Vase with peacock feathers

Designed by Sara Sax
Manufacturer Rookwood Pottery Company American

On view at The Met Fifth Avenue in Gallery 774

It was in Cincinnati at the Rookwood Pottery that the drive toward more organic, plant-based forms found fruition. Whether it was a result of the general Zeitgeist of 1900 or more specific influences from Europe, some Rookwood artists gradually freed their designs from the constraints of wheel-based forms and painted decoration. This vase, marked with an incised V, was sheathed in a new type of glaze developed at Rookwood that they called their “Vellum” line, noted for its soft, matte surface. The peacock feather here, both incised and painted, is a rigid conventionalized design that is a more modernist version of developments in America at the end of the nineteenth century.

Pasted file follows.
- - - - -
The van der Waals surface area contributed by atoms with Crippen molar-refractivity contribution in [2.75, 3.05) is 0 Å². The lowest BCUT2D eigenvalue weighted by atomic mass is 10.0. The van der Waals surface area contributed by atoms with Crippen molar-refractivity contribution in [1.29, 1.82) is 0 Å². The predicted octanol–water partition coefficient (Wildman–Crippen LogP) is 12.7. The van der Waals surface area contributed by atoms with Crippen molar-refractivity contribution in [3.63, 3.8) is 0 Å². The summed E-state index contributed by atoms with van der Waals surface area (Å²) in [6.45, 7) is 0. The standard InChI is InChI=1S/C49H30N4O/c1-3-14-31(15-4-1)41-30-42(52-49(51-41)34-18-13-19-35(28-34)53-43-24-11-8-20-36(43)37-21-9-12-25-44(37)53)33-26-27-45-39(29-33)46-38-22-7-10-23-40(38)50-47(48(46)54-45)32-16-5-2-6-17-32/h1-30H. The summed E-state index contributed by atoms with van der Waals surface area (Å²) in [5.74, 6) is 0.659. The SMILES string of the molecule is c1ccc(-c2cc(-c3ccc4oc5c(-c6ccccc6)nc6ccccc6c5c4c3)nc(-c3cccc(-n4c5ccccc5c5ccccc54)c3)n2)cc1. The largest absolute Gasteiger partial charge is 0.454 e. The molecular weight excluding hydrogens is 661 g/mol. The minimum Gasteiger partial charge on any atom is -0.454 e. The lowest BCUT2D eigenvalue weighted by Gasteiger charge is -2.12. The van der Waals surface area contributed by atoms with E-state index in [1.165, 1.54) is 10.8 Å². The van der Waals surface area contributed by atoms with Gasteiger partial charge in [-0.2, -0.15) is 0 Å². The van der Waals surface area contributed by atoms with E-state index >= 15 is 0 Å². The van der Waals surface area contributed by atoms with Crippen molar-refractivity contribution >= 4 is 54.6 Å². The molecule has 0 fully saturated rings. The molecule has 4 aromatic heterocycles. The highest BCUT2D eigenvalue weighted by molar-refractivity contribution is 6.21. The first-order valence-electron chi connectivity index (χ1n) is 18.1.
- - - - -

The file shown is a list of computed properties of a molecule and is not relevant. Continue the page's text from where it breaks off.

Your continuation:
Vase with peacock feathers, Designed by Sara Sax (1870–1949), Earthenware, American

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